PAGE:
Alexandra Sobeck, PhD

Associate Professor, and Biophysics Department of Biochemistry, Molecular Biology

Alexandra Sobeck

Contact Info

asobeck@umn.edu

Office Phone 612-624-1343

Mailing Address:
420 Washington Ave SE
Minneapolis, MN 55455

Associate Professor, and Biophysics Department of Biochemistry, Molecular Biology

Faculty, PhD Program in Biochemistry, Molecular Biology and Biophysics

Faculty, MS and PhD Programs in Pharmacology


Summary

Expertise

Cellular mechanisms, Genomic stability, DNA damage response, Chromosomal replication

Research

Research Summary/Interests

The stability of the cellular genome is constantly threatened by exogenous and endogenous mutagenic agents such as UV light or reactive oxygen species. Cells protect their genome against carcinogenic alterations by using a complex network of “caretaker” proteins that function to maintain the integrity of the cellular chromosomes. Inherited defects in these caretaker genes are the cause of genomic instability syndromes in humans, such as Fanconi Anemia or Bloom syndrome, characterized by a highly elevated risk to develop certain types of cancer. We study these diseases to understand and discover novel mechanisms important to control and suppress cancer susceptibility.

Our lab is particularly interested in the evolutionarily new Fanconi anemia (FA) caretaker pathway.

According to the current FA pathway model, a large nuclear complex of at least ten FA proteins is required to activate two downstream target proteins, FANCD2 and FANCI, via monoubiquitination (see cartoon, Ub = Ubiquitin). This activation occurs in response to DNA damage but also during every S-phase of the cell cycle, when cells replicate their chromosomes. Thus, the FA pathway is suspected to have important functions to prevent DNA damage that occurs naturally during every round of chromosomal replication.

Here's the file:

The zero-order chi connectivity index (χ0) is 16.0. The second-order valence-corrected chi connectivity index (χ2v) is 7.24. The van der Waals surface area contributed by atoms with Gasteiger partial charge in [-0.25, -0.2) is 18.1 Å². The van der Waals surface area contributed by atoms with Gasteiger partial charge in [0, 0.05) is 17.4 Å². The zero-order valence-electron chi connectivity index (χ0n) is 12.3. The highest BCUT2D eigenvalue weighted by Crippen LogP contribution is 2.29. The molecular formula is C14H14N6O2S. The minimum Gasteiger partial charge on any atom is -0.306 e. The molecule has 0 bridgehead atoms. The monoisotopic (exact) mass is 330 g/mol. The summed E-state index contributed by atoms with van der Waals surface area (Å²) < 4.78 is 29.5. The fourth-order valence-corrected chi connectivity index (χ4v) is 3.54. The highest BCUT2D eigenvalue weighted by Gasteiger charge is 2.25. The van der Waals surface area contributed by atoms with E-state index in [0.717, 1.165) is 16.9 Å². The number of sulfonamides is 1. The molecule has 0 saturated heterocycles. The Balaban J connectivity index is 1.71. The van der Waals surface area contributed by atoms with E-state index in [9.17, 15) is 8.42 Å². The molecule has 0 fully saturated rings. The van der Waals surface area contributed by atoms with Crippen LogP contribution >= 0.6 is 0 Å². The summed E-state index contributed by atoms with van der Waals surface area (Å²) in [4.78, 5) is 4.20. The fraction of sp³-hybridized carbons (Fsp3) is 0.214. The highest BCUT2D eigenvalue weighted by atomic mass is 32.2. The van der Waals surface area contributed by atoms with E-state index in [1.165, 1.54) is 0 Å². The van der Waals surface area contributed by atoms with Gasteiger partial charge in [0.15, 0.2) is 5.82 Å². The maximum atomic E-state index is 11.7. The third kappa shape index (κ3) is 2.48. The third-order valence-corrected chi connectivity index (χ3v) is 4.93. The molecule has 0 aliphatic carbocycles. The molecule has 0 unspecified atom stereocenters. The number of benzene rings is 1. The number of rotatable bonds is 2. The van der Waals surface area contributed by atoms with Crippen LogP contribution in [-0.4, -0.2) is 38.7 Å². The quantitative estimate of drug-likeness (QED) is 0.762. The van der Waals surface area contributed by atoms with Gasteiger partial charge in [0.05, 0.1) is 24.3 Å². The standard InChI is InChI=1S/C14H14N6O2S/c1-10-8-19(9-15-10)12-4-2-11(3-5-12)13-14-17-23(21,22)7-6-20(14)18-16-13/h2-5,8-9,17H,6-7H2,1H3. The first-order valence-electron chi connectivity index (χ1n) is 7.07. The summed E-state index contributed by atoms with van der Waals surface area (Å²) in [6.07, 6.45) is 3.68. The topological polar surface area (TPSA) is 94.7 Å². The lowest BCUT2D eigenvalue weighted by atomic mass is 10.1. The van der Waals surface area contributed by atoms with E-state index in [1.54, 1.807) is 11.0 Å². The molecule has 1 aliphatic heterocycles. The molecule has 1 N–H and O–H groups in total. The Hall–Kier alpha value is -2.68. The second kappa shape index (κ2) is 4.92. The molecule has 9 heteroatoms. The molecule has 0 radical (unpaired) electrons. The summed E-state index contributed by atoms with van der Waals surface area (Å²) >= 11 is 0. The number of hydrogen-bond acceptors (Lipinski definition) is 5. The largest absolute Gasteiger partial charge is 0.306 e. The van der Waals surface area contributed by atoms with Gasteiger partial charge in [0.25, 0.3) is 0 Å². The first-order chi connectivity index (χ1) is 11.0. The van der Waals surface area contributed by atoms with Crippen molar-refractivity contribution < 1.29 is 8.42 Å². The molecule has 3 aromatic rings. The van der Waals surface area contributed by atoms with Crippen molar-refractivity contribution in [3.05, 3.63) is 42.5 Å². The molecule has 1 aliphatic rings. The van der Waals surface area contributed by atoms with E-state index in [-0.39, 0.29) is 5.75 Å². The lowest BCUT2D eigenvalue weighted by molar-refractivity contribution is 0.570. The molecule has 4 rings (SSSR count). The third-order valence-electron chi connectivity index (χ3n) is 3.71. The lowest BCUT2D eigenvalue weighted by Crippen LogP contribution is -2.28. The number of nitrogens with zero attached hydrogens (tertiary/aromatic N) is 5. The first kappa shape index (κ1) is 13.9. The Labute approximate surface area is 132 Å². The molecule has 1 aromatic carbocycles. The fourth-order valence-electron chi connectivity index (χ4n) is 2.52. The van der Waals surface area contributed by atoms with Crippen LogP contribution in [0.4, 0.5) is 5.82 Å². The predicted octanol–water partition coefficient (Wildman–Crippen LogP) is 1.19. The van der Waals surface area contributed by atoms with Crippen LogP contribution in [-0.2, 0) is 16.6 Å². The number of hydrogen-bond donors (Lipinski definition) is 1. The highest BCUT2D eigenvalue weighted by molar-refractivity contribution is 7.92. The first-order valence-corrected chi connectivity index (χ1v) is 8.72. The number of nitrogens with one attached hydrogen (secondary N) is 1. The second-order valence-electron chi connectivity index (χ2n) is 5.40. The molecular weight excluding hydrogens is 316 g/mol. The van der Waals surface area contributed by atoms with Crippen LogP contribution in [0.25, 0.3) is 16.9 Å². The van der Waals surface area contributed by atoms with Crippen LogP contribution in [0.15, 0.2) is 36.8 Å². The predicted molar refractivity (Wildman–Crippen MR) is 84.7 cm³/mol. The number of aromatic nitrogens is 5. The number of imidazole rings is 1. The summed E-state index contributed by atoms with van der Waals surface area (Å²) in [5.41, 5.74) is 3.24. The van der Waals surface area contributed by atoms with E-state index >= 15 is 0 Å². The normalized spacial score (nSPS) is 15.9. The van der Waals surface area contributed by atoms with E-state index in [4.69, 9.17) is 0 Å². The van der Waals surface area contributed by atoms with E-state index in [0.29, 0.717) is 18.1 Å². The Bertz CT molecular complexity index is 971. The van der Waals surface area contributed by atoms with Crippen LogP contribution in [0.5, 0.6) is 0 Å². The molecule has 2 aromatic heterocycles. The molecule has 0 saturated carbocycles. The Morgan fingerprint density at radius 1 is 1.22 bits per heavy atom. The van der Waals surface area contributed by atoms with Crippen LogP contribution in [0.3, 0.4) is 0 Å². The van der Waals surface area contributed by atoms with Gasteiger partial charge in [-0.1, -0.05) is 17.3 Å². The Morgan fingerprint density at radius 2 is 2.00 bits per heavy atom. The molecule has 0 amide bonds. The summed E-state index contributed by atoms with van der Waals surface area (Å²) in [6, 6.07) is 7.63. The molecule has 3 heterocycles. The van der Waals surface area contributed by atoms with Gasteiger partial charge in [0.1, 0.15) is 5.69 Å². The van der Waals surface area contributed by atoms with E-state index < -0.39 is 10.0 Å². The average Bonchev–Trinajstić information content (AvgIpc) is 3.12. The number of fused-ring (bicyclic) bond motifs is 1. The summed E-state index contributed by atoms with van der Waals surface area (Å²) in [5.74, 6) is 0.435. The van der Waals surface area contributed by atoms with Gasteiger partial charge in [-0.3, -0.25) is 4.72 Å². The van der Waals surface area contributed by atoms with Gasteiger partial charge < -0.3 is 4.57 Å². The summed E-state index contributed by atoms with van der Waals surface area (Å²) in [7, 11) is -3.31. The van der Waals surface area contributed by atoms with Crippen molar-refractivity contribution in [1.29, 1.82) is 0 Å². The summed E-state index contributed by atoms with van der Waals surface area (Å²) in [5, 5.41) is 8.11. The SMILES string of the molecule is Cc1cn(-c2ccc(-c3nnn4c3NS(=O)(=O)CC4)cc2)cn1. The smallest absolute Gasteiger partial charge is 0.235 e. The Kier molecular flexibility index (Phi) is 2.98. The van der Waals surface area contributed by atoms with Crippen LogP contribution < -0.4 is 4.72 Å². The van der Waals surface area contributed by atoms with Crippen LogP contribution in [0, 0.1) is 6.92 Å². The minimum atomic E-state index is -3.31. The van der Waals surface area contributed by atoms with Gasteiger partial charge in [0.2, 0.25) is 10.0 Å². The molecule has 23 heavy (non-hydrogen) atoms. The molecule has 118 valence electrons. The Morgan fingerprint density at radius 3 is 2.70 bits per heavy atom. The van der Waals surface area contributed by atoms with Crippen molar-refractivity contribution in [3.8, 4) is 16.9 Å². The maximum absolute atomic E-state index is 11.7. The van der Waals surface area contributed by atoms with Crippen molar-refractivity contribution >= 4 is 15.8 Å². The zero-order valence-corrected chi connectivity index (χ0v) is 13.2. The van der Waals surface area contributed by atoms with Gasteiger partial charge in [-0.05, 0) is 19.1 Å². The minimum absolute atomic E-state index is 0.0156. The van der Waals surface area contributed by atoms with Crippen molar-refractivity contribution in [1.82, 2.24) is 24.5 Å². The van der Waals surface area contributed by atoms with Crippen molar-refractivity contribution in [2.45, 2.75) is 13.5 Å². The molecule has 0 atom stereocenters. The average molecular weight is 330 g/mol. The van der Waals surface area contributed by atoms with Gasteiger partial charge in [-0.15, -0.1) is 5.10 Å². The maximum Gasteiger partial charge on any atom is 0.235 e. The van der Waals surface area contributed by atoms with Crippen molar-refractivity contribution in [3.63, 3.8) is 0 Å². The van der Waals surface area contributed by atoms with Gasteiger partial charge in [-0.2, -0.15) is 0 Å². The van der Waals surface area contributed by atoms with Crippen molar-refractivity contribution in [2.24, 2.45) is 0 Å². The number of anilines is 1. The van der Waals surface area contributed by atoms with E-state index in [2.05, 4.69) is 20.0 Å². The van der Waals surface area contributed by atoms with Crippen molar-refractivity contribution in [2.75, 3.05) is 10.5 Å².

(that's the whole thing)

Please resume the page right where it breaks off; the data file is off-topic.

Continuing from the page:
To identify the roles of FA proteins in the DNA damage response, we use human cells as well as egg extracts from the African clawed frog, Xenopus laevis. Xenopus is an extremely powerful cell free system that uniquely mirrors cellular replication of DNA complete with the assembly of chromatin into a functional nucleus.

The lab applies a combination of biochemistry, genetics, and imaging techniques to elucidate molecular mechanisms that underlie the FA caretaker functions, and to understand how FA proteins are networked with other caretaker proteins including the breast cancer-associated FA proteins BRCA1 (FANCS) and BRCA2 (FANCD1), as well as non-FA DNA repair factors such as the BLM helicase or CtIP.